- Update for yellow fever vaccination providers
- Guideline for Accreditation of Yellow Fever Vaccination Centres
- International Certificate of Vaccination or Prophylaxis
- General Requirements for the International Certificate of Vaccination or Prophylaxis
- Where to purchase International Certificate of Vaccination or Prophylaxis Booklets
- Changes to Stamps of Accredited Vaccination Centres
The Australian Government has adopted the World Health Organization amendment to the International Health Regulations (2005) regarding the period of protection afforded by yellow fever vaccination, and the term of validity of the certificate. The period of protection and term of validity has changed from 10 years to the life of the person vaccinated. This is based on data demonstrating, for the majority of recipients, a single dose of yellow fever vaccine results in life-long immunity.
Please ensure that on and from 16 June 2016, all yellow fever vaccination certificates provided following vaccination at your centre note ‘lifetime’ in the ‘certificate valid until’ space of the certificate.
State and territory health authorities, through their Chief Human Biosecurity Officer (CHBO), should take the following steps when approving a centre for yellow fever vaccination:
- Approve vaccination centres in accordance with any state and territory requirements for immunisation providers, including any specific requirements for yellow fever.
- Send an acknowledgment form or state equivalent to the centre seeking accreditation for provision of yellow fever vaccine.
- Vaccination centre to return signed acknowledgement form or state equivalent to the jurisdictional immunisation coordinator.
- After receipt of the signed acknowledgement form, issue vaccination centre with a unique provider/identification number.
- Advise Sanofi Pasteur Pty Ltd of the approval of the centre to purchase yellow fever vaccine.
- Maintain a current list of approved yellow fever vaccination centres and provide this list to medical practitioners and intending travellers upon request.
- Distribute a periodic survey to accredited yellow fever vaccination centres. The Department of Health may use information from the surveys in the monitoring and review of yellow fever policy.
- Advise Sanofi Pasteur Pty Ltd of any revocations of the accreditation of yellow fever vaccination centres.
The revised International Health Regulations (IHR 2005) came into force in June 2007. From 15 June 2007, the “International certificate of vaccination or revaccination against yellow fever” was replaced by the “International certificate of vaccination or prophylaxis”. The certificates were adopted throughout Australia by 15 December 2007. Previous vaccination certificates are still valid.Click on image to see enlarged version of certificate. top of page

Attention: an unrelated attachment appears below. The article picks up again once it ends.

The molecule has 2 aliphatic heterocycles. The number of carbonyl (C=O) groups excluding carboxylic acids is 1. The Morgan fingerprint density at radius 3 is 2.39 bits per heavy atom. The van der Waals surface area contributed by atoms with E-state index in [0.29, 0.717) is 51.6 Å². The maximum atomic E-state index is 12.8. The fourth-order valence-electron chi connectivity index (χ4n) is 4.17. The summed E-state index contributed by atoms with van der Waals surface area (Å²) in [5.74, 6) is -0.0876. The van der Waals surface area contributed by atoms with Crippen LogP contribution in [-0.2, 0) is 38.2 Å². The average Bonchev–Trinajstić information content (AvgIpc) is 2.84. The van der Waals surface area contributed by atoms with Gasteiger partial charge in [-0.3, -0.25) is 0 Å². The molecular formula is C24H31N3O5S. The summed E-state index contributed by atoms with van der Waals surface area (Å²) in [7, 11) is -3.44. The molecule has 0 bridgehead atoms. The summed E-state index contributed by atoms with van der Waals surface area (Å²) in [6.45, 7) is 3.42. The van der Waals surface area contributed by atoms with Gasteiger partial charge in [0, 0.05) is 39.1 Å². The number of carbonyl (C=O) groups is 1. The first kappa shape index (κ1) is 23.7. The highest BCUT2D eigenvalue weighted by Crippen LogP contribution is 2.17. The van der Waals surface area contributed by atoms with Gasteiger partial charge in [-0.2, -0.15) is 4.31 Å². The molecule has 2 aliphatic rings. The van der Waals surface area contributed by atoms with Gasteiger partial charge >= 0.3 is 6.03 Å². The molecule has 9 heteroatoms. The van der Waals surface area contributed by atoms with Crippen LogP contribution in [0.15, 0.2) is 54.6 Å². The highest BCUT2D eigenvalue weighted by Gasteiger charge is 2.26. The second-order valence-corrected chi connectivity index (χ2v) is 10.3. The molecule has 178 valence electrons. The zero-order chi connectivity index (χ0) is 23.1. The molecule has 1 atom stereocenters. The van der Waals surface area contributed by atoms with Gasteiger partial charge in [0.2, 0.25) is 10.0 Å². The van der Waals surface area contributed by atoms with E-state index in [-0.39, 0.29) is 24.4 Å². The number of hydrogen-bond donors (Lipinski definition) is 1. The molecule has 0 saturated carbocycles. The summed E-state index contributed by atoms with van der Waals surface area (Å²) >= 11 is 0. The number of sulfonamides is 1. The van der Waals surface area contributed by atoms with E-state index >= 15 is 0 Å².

- The certificate must be printed in English or French; an additional language may be added.
- The certificate must be completed in English or French; an additional language may be used.
- The certificate must be an individual certificate and not a collective one.
- The certificate is valid only if the yellow fever vaccine used has been approved by World Health Organization (WHO)1
- The certificate is valid for the lifetime of the person vaccinated, beginning 10 days after the date of vaccination. The medical professional completing the certificate must record validity dates (certificate valid from.......until........) in the column provided on the certificate. The ˙ntil’ field should now be completed as ‘lifetime’.
Note:áThe new international certificate of vaccination or prophylaxis differs to the previous certificates in title and in the inclusion of validity dates. The health professional administering the vaccine will also need to state on the certificate that they gave a vaccination against yellow fever (Chapter 6, Page 144, International Travel and Health 2007).top of page
Copies of the booklet with the WHO logo can be ordered fromáWHO Press.
The certificate can be used for recording vaccinations or prophylaxis, in accordance with the IHR (2005), including vaccination or revaccination against yellow fever. Additional pages in the booklet have space for recording other vaccinations. Prices listed on the WHO website apply only to orders sent directly to WHO. Please note that certificates of vaccination are not sold individually.
Please send your order by fax or email. Direct fax for orders: (+41 22 791 48 57), or emailábookorders.
CH-1211 Geneva 27
Alternatively, an updated booklet may be downloaded from theáWHO website. Printed copies of this booklet are a valid way to record the vaccination.top of page
Mandatory criteria for information to be included in each state/territory’s official yellow fever vaccination stamp came into force on 15 December 2007. The criteria increases transparency regarding the accreditation status of the clinic, improves traceability of the clinic and clarifies the status of the clinic as a corporate entity.
The following details should be provided on all official stamps:
- the centre has been accredited as a yellow fever vaccination centre;
- there is a space for the recording of a unique identified for the clinic (e.g. a registration or I.D. number); and
- the stamp includes the state or territory where the yellow fever vaccination centre was accredited.
A model of the official yellow fever vaccination stamp is below.
Note:There are no specific requirements for size and shape of the stamp. However, stamp should fit the assigned column in the vaccination booklet.
The identification number of the accredited clinic and the state/territory by which they are accredited should be written legibly in the space provided within stamp.top of page